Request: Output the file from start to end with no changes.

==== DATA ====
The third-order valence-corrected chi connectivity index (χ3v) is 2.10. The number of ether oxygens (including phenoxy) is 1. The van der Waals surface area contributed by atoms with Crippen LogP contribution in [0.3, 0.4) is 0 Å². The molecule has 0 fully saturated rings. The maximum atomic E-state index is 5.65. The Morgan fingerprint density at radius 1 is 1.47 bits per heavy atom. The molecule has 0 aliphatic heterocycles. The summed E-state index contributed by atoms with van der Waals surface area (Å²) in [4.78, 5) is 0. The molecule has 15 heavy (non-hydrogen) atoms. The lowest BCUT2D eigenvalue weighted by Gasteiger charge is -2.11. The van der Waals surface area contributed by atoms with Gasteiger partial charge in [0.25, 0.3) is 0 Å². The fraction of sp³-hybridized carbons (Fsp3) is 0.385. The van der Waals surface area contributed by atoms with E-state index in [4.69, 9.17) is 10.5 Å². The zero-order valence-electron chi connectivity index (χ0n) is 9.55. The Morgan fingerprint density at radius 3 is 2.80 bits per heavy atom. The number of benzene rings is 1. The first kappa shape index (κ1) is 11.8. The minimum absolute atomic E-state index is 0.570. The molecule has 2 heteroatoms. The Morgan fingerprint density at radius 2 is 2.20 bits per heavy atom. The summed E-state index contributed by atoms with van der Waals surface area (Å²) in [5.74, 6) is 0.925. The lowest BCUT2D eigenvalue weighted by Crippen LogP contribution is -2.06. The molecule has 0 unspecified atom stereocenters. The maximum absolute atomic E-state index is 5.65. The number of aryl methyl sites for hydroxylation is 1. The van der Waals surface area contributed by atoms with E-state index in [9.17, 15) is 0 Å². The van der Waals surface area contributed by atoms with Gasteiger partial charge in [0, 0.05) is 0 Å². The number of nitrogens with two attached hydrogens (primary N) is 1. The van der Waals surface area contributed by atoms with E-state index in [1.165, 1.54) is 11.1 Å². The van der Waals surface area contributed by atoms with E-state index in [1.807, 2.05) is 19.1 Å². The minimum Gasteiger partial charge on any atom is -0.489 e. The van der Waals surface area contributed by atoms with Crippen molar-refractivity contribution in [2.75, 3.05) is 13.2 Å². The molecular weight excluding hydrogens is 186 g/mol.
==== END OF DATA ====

The third-order valence-corrected chi connectivity index (χ3v) is 2.10. The number of ether oxygens (including phenoxy) is 1. The van der Waals surface area contributed by atoms with Crippen LogP contribution in [0.3, 0.4) is 0 Å². The molecule has 0 fully saturated rings. The maximum atomic E-state index is 5.65. The Morgan fingerprint density at radius 1 is 1.47 bits per heavy atom. The molecule has 0 aliphatic heterocycles. The summed E-state index contributed by atoms with van der Waals surface area (Å²) in [4.78, 5) is 0. The molecule has 15 heavy (non-hydrogen) atoms. The lowest BCUT2D eigenvalue weighted by Gasteiger charge is -2.11. The van der Waals surface area contributed by atoms with Gasteiger partial charge in [0.25, 0.3) is 0 Å². The fraction of sp³-hybridized carbons (Fsp3) is 0.385. The van der Waals surface area contributed by atoms with E-state index in [4.69, 9.17) is 10.5 Å². The zero-order valence-electron chi connectivity index (χ0n) is 9.55. The Morgan fingerprint density at radius 3 is 2.80 bits per heavy atom. The number of benzene rings is 1. The first kappa shape index (κ1) is 11.8. The minimum absolute atomic E-state index is 0.570. The molecule has 2 heteroatoms. The Morgan fingerprint density at radius 2 is 2.20 bits per heavy atom. The summed E-state index contributed by atoms with van der Waals surface area (Å²) in [5.74, 6) is 0.925. The lowest BCUT2D eigenvalue weighted by Crippen LogP contribution is -2.06. The molecule has 0 unspecified atom stereocenters. The maximum absolute atomic E-state index is 5.65. The number of aryl methyl sites for hydroxylation is 1. The van der Waals surface area contributed by atoms with E-state index in [9.17, 15) is 0 Å². The van der Waals surface area contributed by atoms with Gasteiger partial charge in [0, 0.05) is 0 Å². The number of nitrogens with two attached hydrogens (primary N) is 1. The van der Waals surface area contributed by atoms with E-state index in [1.165, 1.54) is 11.1 Å². The van der Waals surface area contributed by atoms with E-state index in [1.807, 2.05) is 19.1 Å². The minimum Gasteiger partial charge on any atom is -0.489 e. The van der Waals surface area contributed by atoms with Crippen molar-refractivity contribution in [2.75, 3.05) is 13.2 Å². The molecular weight excluding hydrogens is 186 g/mol.